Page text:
Researchers at Wageningen University are studying ways to reduce the required soil area of crops.
Researchers at Wageningen University & Research (WUR) in the Netherlands have discovered that some plants make better use of light for their growth than others. By using available knowledge on the natural genetic variations in this photosynthesis process, plant breeders may be able to develop crops that use soil, water and nutrients more efficiently.
“Photosynthesis has existed for some two million years, which is why scientists assumed it was fully developed and plants were operating at their maximum efficiency level,” states Mark Aarts, professor of Plant Genetics, in his weblog on the WUR website.
According to Aarts, this is far from the truth. Plants appear to use no more than between 0.5 and 1 per cent of the available sunlight. Some plants, however, such as grey mustard (Hirschfeldia incana) make far better use of the sun than others.
Aarts and his colleagues have studied thale cress (Arabidopsis thaliana), an essential subject in many plant sciences studies. The Wageningen scientists managed to replace the chloroplast from one thale cress plant with that of another, without any change to the chromosomes’ genetic material.
Text continues underneath image
Thanks to this new method, researchers can compare original plants with plants that have ‘new’ chloroplasts. Some of the new combinations yield plants with improved growth compared to the original combinations.
“This new insight allows breeders to develop crops that provide a higher yield,” says Aarts. We believe we may be able to breed plants capable of using up to one and a half per cent of the available sunlight instead of the current half per cent. That is a tremendous improvement.”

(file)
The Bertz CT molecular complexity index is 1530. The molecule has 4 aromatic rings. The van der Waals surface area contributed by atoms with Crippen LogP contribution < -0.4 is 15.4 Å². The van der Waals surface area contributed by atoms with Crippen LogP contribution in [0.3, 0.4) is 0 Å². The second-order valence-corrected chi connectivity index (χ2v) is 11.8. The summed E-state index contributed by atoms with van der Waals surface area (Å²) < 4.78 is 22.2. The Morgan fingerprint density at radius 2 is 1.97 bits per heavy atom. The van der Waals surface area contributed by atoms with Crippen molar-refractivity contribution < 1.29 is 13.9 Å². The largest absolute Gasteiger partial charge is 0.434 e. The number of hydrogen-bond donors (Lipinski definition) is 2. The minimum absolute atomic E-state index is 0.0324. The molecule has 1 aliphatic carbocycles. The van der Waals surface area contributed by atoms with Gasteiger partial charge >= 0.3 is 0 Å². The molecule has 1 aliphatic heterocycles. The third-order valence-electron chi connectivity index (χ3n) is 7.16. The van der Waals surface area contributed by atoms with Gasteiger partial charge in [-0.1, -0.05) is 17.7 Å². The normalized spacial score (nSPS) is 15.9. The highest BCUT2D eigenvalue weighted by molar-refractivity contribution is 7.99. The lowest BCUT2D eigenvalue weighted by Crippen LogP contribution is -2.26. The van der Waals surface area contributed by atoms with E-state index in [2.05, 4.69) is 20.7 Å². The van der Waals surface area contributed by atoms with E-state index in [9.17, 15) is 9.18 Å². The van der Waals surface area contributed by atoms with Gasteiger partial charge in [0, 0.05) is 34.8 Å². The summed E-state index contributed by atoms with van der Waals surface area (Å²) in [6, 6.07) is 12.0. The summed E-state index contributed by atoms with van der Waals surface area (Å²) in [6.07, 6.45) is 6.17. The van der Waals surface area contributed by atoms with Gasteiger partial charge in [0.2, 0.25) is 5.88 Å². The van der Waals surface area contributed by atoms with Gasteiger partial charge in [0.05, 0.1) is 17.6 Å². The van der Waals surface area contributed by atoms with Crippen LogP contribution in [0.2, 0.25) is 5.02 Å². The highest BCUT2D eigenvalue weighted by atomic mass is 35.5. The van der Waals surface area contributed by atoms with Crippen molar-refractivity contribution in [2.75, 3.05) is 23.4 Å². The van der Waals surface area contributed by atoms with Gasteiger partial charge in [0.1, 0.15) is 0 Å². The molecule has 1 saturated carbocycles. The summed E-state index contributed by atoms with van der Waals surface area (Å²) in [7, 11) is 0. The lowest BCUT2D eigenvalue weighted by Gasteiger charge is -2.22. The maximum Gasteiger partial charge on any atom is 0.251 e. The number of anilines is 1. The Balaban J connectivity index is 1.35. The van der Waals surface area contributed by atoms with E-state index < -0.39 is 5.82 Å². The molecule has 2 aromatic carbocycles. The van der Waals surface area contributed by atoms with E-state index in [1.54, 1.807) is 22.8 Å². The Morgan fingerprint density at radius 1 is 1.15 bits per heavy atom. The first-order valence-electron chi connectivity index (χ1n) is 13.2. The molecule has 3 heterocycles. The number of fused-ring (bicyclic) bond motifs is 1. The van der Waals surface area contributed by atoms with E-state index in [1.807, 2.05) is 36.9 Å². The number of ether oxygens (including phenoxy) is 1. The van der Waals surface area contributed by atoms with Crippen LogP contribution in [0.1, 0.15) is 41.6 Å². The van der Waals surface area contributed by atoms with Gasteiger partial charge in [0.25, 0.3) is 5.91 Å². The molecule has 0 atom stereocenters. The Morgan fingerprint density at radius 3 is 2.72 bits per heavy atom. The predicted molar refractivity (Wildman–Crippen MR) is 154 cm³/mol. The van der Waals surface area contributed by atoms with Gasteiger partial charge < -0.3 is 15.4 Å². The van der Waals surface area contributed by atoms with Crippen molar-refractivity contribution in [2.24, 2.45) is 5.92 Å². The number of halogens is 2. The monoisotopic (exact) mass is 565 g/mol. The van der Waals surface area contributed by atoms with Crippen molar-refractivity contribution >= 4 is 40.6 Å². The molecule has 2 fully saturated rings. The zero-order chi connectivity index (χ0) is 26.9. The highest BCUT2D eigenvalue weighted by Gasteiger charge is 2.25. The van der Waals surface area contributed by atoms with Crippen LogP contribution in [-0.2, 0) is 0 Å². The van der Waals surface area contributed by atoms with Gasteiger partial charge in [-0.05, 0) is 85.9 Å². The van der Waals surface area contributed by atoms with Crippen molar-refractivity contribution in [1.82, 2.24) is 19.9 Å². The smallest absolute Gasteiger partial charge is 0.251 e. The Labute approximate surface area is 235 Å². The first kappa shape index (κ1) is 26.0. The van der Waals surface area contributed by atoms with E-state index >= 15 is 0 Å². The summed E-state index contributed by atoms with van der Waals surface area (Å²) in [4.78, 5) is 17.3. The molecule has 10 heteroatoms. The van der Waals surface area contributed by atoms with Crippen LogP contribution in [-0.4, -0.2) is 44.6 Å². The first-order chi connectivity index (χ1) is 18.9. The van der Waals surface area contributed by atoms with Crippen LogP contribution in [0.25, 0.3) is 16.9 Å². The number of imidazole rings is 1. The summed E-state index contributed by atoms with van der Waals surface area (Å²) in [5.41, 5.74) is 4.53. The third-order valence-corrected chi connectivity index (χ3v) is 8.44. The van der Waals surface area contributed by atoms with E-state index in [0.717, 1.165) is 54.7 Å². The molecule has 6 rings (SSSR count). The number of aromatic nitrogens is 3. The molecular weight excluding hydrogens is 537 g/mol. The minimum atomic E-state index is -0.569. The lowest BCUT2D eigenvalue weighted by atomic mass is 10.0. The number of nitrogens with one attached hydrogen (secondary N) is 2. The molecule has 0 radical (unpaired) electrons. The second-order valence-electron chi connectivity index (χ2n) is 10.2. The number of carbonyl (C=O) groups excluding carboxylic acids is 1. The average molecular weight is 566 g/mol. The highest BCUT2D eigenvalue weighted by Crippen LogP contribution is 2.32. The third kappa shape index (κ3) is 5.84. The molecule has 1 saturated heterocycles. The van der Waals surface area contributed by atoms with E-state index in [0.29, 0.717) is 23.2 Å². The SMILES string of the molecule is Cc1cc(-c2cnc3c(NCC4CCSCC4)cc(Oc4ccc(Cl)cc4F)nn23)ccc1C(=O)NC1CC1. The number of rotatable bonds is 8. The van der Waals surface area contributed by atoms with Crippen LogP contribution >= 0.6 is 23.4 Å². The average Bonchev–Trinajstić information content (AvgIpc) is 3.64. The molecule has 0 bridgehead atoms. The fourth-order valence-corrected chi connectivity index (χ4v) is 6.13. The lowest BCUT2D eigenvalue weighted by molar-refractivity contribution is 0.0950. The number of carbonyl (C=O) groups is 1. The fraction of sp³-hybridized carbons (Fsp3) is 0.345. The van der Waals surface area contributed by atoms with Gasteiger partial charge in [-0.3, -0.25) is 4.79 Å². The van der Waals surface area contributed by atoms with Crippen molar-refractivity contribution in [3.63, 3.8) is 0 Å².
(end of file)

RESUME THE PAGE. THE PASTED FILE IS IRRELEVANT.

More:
To increase their knowledge of photosynthesis, Wageningen researchers carry out different studies. Aarts is involved in an EU photosynthesis project studying genetic variation in millet, tomato and maize. “We expect to find significant differences, just as in the thale cress.”
Other research focuses on attuning plants to the light. When there is abundant sunlight available, part of it is not used for photosynthesis but radiates as warmth in a process called non-photochemical quenching, Aarts explains. “A beneficial process to prevent sunlight from damaging the photosynthesis proteins. But on partially cloudy days, plants tend to err on the side of caution and use this ability to lower the rate of photosynthesis. This causes the process of photosynthesis to be far less efficient than it could be.”
How exactly does this process work, what proteins are involved, and where does the energy go? Aarts’ colleagues are trying to find answers to these questions through extensive research.
Read the full article in the WUR weblog.